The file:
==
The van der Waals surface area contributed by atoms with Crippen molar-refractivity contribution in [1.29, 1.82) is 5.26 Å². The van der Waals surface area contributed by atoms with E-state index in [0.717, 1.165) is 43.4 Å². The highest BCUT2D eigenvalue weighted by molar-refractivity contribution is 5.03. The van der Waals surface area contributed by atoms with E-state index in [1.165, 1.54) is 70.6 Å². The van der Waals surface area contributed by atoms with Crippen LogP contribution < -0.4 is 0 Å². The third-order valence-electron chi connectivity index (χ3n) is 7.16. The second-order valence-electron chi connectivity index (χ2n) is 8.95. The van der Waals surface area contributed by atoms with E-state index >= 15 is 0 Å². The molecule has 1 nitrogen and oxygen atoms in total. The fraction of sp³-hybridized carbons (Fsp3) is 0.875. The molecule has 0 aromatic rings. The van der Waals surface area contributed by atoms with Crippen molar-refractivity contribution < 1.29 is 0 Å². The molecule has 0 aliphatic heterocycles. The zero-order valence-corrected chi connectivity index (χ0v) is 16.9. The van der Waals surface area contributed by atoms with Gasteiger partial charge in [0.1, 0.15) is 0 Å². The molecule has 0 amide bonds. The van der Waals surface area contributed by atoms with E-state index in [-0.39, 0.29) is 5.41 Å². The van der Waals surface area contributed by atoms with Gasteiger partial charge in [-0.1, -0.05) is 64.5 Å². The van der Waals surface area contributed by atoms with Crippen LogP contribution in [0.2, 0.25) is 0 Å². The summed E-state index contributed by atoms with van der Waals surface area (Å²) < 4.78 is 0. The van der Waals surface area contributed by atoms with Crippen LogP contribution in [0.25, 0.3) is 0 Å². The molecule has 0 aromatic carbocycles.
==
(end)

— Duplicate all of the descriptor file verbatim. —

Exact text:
The van der Waals surface area contributed by atoms with Crippen molar-refractivity contribution in [1.29, 1.82) is 5.26 Å². The van der Waals surface area contributed by atoms with E-state index in [0.717, 1.165) is 43.4 Å². The highest BCUT2D eigenvalue weighted by molar-refractivity contribution is 5.03. The van der Waals surface area contributed by atoms with E-state index in [1.165, 1.54) is 70.6 Å². The van der Waals surface area contributed by atoms with Crippen LogP contribution < -0.4 is 0 Å². The third-order valence-electron chi connectivity index (χ3n) is 7.16. The second-order valence-electron chi connectivity index (χ2n) is 8.95. The van der Waals surface area contributed by atoms with E-state index >= 15 is 0 Å². The molecule has 1 nitrogen and oxygen atoms in total. The fraction of sp³-hybridized carbons (Fsp3) is 0.875. The molecule has 0 aromatic rings. The van der Waals surface area contributed by atoms with Crippen molar-refractivity contribution < 1.29 is 0 Å². The molecule has 0 aliphatic heterocycles. The zero-order valence-corrected chi connectivity index (χ0v) is 16.9. The van der Waals surface area contributed by atoms with Gasteiger partial charge in [0.1, 0.15) is 0 Å². The molecule has 0 amide bonds. The van der Waals surface area contributed by atoms with E-state index in [-0.39, 0.29) is 5.41 Å². The van der Waals surface area contributed by atoms with Gasteiger partial charge in [-0.1, -0.05) is 64.5 Å². The van der Waals surface area contributed by atoms with Crippen LogP contribution in [0.2, 0.25) is 0 Å². The summed E-state index contributed by atoms with van der Waals surface area (Å²) < 4.78 is 0. The van der Waals surface area contributed by atoms with Crippen LogP contribution in [0.25, 0.3) is 0 Å². The molecule has 0 aromatic carbocycles.